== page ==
‘The churches were pretty small. Sometimes four or five people would come’
Tony’s story | An engineering student and the faithfulness of God
“Back in the 1950s, Sydney was running out of water. Only 20 per cent of the city had proper sewerage and it was becoming critical. I was a student engineer at the time, and I was sent to work on the building of Warragamba Dam. There were 2000 of us, working 24 hours a day, seven days a week. We formed a large community, living in barracks and about 500 houses on site. Of course, it included quite a few other Christians, particularly some of the engineering students whom I got to know.
In the earlier years, there was only one Anglican minister in the area and he was in charge of seven churches – in Warragamba, Silverdale, Mulgoa, Luddenham, Kemps Creek, Wallacia and Badgerys Creek. It meant that he was pretty busy. And I was just a young engineering student, working at the dam, but I thought he could do with a bit of help. So a few of us Christian students got together and we asked him if we could help with the churches. He said yes. We did some correspondence Bible courses (Old Testament and New Testament) and we used the 1662 Book of Common Prayer. We got qualified as Lay Readers.
Then Sunday came. We got all dressed up in the proper gear – the cassock and surplice, which you had to wear in those days – and we arrived to run the service. The churches were all pretty small back then. Sometimes, four people would come, or five. It was funny. When you put those things on, people look at you differently. It was some kind of awe … whereas in fact, I was just a young engineer at the dam. After church, of course, we’d have a cup of tea. You can’t go anywhere without having a cup of tea!
But then, during that time, it was amazing. The 1957 Billy Graham crusades happened in Sydney. They had an enormous rallying effect and lots of people went. We hired buses from Penrith to the Showground. It was a great time! All of our people went. And afterwards, more and more people started coming to church, which felt like amazing timing! We were actually there to help the minister at exactly the time that God began to do such a great work around us.
It taught me that everything is in God’s hands. He’s in control, all the time, even now. He wants people to know him and he makes it possible through the Lord Jesus. After our time at Warragamba, I found other engineering work in London and Sydney. I worked on projects in Fiji and PNG. Then, in 1983, I found out about a need for a civil engineer in Nepal. They were trying to sink a shaft in a hydroelectric project, and they needed an old engineer who knew how it used to be done in the olden days. I was about 50 at the time!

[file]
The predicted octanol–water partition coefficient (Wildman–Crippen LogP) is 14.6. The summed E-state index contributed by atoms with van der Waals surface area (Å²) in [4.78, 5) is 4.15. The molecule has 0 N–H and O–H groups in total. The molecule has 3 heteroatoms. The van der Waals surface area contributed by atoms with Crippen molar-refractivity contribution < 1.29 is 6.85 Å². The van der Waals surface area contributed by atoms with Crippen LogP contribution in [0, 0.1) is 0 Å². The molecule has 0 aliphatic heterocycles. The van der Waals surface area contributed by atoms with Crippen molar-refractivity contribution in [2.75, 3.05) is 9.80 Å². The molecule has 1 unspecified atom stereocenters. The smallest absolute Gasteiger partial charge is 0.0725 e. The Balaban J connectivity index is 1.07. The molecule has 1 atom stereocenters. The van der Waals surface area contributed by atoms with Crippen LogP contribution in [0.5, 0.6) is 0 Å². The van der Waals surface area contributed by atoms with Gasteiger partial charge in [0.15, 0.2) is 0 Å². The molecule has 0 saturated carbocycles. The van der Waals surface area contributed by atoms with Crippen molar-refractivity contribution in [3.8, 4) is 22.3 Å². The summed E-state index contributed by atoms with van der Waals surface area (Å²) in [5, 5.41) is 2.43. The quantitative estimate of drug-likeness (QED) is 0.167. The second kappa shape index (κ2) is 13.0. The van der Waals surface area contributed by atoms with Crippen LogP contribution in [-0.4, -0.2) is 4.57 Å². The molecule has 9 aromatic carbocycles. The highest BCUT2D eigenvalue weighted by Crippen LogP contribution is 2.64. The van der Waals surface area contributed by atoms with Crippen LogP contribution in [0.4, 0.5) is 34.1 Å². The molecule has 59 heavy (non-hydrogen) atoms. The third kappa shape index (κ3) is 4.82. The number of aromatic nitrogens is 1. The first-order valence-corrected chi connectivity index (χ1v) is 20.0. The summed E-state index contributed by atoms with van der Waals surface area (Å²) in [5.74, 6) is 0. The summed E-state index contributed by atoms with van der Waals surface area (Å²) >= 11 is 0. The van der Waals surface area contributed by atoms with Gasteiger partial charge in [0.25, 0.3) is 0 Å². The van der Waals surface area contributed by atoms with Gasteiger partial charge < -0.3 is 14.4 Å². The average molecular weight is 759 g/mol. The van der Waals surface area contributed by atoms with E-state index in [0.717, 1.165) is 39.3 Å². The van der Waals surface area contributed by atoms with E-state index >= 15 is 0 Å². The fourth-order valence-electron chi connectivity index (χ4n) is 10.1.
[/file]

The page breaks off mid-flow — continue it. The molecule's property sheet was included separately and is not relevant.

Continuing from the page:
In those days in Nepal, it was all mud huts – no water or toilets or windows – and you had to cook on kerosene. My wife and I prayed about it and we sought the Lord. She said, ‘Well, I’m not letting you go on your own!’ We went. I kept learning the same truth. God is in control. He has a plan. He wants people to come to know him and put their faith in Jesus.
Of course, it hasn’t always been easy. I’m 87 now. Our son died of a brain tumour ten years ago. My wife died last year while we were in lockdown and we weren’t able to have the kind of funeral that we’d planned for her. But ten people came and we honoured her. We remembered God’s goodness. We sang ‘How Great Thou Art’ and we read Romans 8: ‘Who shall separate us from the love of Christ? Shall trouble or hardship or persecution or famine or nakedness or danger or sword? … No, in all these things we are more than conquerors through him who loved us.’
That’s the truth, today. Nothing shall separate us from the love of God, in Christ. No matter what happens, we hold onto that truth. Everything is in God’s hands!”
Tony’s story is part of Eternity’s Faith Stories series, compiled by Naomi Reed. Click here for more Faith Stories.